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Robert Cox, YNCS
McClusky, Clarence (Wade), RADM USN(Ret).
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Home Town Not Specified
Last Address Buffalo, New York
Date of Passing Jun 27, 1976
Location of Interment Not Specified
Wall/Plot Coordinates Not Specified
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For outstanding service while attached to USS ENTERPRISE, participating in raids on Marshall, Wake, Gilbert and Marcus islands and the Battle of Midway, he was awarded the Air Medal, the Distinguised Flying Cross, a letter of Commendation with Ribbon, a Ribbon and facsimile of the Presidential Unit Citation to ENTERPRISE, the Purple Heart Medal and the Navy Cross.
In addition, he held the American Defense Service Medal with Fleet Clasp; the American Medal; Asiatic-Pasific Campaign Medal; World War II victory Medal; Naval Occupation Service Medal, Asia Clasp; China Service Medal; National Defense Medal; Korean Service Medal; United Nations Service Medal; and the Korean Presidential unit Citation.
Born on 1 June 1902 in Buffalo, New York.
Graduated from the United States Naval Academy in 1926.
Became a Naval Aviator in 1929.
Served in several air units, as well as on command staffs, as an instructor at the Naval Academy and at shore facilities.
In 1940 he was assigned to Fighting Squadron Six (VF-6), based on USS Enterprise(CV-6), and assumed command of that squadron in April 1941.
Lieutenant Commander McClusky became Enterprise air group commander in April 1942.
During the Battle of Midway, while leading his air group's scout bombers on 4 June 1942, he made the critical tactical decision that led to the destruction of the Japanese aircraft carriers Kaga and Akagi, thus making a vital contribution to the outcome of that pivotal battle.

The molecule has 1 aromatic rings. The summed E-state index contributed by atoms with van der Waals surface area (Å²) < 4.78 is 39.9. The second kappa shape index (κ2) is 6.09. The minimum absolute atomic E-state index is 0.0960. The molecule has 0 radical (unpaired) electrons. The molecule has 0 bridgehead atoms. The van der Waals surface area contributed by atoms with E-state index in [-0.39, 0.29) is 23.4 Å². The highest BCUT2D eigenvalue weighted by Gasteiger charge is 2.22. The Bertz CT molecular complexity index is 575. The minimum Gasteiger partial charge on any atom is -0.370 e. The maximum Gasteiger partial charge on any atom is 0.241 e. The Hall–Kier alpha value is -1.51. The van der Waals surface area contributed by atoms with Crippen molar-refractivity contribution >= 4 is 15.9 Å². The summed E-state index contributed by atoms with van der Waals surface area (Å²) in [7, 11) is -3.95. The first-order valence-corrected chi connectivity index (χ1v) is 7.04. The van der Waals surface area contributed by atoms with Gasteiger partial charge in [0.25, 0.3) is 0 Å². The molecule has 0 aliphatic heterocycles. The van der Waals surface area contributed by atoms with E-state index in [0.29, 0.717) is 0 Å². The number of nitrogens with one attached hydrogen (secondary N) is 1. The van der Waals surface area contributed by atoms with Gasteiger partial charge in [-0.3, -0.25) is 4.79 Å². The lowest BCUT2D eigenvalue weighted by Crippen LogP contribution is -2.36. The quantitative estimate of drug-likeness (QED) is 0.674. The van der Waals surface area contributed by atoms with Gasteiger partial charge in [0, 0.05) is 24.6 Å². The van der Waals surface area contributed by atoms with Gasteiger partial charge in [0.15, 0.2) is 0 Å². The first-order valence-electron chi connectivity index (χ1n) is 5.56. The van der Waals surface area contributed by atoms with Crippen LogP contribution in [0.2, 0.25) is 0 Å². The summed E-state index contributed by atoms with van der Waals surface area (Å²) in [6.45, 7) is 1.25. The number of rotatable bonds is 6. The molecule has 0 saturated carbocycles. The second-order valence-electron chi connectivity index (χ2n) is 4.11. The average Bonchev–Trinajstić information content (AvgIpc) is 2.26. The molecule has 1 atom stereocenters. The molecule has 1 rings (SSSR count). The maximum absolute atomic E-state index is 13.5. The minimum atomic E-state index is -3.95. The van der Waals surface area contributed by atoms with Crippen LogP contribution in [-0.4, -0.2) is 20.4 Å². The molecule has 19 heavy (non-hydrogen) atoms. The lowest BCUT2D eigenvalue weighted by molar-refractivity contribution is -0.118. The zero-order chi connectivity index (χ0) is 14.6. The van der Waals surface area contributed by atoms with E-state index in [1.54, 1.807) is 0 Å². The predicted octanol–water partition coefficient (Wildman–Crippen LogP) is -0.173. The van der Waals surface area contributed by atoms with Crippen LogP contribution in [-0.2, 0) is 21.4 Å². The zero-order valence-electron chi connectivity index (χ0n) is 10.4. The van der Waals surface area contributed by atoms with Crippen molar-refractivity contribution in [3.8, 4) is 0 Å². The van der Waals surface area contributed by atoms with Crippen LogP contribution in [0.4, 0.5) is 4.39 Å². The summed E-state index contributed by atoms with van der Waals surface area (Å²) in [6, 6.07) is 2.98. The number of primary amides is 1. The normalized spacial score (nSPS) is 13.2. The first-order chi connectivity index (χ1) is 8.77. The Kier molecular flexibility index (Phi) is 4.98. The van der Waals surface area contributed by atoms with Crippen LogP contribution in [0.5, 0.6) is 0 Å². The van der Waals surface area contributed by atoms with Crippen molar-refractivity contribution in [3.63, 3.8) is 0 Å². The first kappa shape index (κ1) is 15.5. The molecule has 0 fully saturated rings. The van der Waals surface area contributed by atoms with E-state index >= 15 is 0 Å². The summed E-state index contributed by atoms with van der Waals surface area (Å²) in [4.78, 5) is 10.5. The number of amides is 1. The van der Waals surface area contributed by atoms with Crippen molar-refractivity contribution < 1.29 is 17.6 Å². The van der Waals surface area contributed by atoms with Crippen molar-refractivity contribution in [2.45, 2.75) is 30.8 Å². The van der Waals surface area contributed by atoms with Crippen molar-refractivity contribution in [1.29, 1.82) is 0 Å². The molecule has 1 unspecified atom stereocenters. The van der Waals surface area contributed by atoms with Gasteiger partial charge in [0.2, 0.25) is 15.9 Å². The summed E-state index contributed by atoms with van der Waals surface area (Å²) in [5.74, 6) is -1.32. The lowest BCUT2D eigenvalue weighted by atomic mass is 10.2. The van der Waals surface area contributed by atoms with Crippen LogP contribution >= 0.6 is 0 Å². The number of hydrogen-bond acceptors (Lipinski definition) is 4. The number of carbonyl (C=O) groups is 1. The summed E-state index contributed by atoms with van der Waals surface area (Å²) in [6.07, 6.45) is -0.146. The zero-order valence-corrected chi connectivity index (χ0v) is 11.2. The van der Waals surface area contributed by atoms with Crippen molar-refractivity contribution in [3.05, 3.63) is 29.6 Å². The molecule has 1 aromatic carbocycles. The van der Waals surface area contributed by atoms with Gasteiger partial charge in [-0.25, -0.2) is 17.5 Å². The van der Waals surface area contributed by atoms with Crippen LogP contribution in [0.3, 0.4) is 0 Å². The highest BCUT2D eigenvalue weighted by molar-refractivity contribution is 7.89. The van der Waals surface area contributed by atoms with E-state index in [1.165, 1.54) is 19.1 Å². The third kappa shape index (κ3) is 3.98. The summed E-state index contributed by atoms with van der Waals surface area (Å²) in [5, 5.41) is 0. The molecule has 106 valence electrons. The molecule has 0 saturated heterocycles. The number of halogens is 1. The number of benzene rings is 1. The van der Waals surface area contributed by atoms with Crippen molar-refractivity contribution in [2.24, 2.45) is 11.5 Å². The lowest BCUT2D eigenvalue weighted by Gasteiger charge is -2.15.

Commanded the escort carrier Corregidor (CVE-58).
Served in a variety of staff and shore positions in the later 1940s.
During the Korean War, he was Chief of Staff to the Commanders of the First and Seventh Fleets.
Commanded NAS Glenview, Illinois, in 1952–53.
Commander of the Boston Group of the Atlantic Reserve Fleet in 1954–56.
Retired from active duty in July 1956.
At that time, in recognition of his vital contributions to the outcome of World War II, he was advanced to flag rank.
Chain of Command He commanded NAS Glenview, Illinois, in 1952?53.
Other Memories Naval Air Station Glenview or NAS Glenview was an operational U.S. Naval Air Station from 1923 to 1995. Located in Glenview, Illinois, a suburb of Chicago, the air base primarily operated seaplanes on nearby Lake Michigan, and later, P-3 Orions, stationed there as a staging point for Anti-submarine warfare against Soviet submarines. The former air base has now been redeveloped into a residential subdivision and commercial area called The Glen, although the control tower has been preserved as a historic building. Hangar 1, including the control tower, was added to the National Register of Historic Places in 1998 as building #98001357.
On November 2, 1978, Air Force One, carrying President Carter arrived at NAS Glenview, as Carter was doing fundraising appearances in the Chicago area. Carter left via Air Force One from O'Hare Airport the following day.
The base was originally built by the Curtiss Flying Service and intended to be the hub of Chicago's air service. When the field was dedicated on October 20, 1929, it was home to the largest hangar built to that time, Hangar One.
Hangar One, one of the most advanced hangars at the time, included many innovations which were considered state-of-the-art in its time. A one gigacandela electric light was erected which allowed for airfield activity in the dark. Additionally, a system of carefully designed sliding doors created dividers for storage and zone heating. Glassed-in galleries allowed passengers the opportunity to watch the mechanics at work on the ground floor. A passenger-friendly restaurant and lounge were opened in the upper levels. A loudspeaker system informed the passengers of the flight arrivals and departures. The final cost for the airfield and Hangar One was $3 million in 1930. By adjusting the price for inflation, the relative cost in 2005 would be about $32.4 million. It was widely believed to be one of the Midwest's finest airports.
In 1930, the National Air Races took place at Curtiss Field and in 1933, the International Air Races took place there in conjunction with the Century of Progress. Such aviation luminaries as Charles Lindbergh, Wiley Post, and Jimmy Doolittle attended. In 1934, Post tried to set an aviation altitude record from Curtiss. By 1938, civilian and military operations both ran out of the field, but in 1940, it was sold outright to the United States Navy. The name was officially changed to the Naval Air Station Glenview on January 1, 1943.